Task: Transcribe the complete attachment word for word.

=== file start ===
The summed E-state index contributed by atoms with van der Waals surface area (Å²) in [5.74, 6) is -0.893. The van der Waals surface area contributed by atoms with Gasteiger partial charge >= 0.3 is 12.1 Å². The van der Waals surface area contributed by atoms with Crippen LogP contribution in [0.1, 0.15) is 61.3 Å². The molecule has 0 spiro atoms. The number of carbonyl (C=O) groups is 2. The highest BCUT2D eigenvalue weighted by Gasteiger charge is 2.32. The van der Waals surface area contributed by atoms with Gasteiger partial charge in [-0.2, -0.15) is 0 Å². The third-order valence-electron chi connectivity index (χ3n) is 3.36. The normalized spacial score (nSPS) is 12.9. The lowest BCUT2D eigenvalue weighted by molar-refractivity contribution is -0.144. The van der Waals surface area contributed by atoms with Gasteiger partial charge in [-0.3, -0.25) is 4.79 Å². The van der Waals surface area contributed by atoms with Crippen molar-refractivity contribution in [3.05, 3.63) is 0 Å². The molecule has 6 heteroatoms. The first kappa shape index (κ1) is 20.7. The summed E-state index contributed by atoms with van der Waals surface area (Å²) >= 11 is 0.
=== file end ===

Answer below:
The summed E-state index contributed by atoms with van der Waals surface area (Å²) in [5.74, 6) is -0.893. The van der Waals surface area contributed by atoms with Gasteiger partial charge >= 0.3 is 12.1 Å². The van der Waals surface area contributed by atoms with Crippen LogP contribution in [0.1, 0.15) is 61.3 Å². The molecule has 0 spiro atoms. The number of carbonyl (C=O) groups is 2. The highest BCUT2D eigenvalue weighted by Gasteiger charge is 2.32. The van der Waals surface area contributed by atoms with Gasteiger partial charge in [-0.2, -0.15) is 0 Å². The third-order valence-electron chi connectivity index (χ3n) is 3.36. The normalized spacial score (nSPS) is 12.9. The lowest BCUT2D eigenvalue weighted by molar-refractivity contribution is -0.144. The van der Waals surface area contributed by atoms with Gasteiger partial charge in [-0.3, -0.25) is 4.79 Å². The van der Waals surface area contributed by atoms with Crippen molar-refractivity contribution in [3.05, 3.63) is 0 Å². The molecule has 6 heteroatoms. The first kappa shape index (κ1) is 20.7. The summed E-state index contributed by atoms with van der Waals surface area (Å²) >= 11 is 0.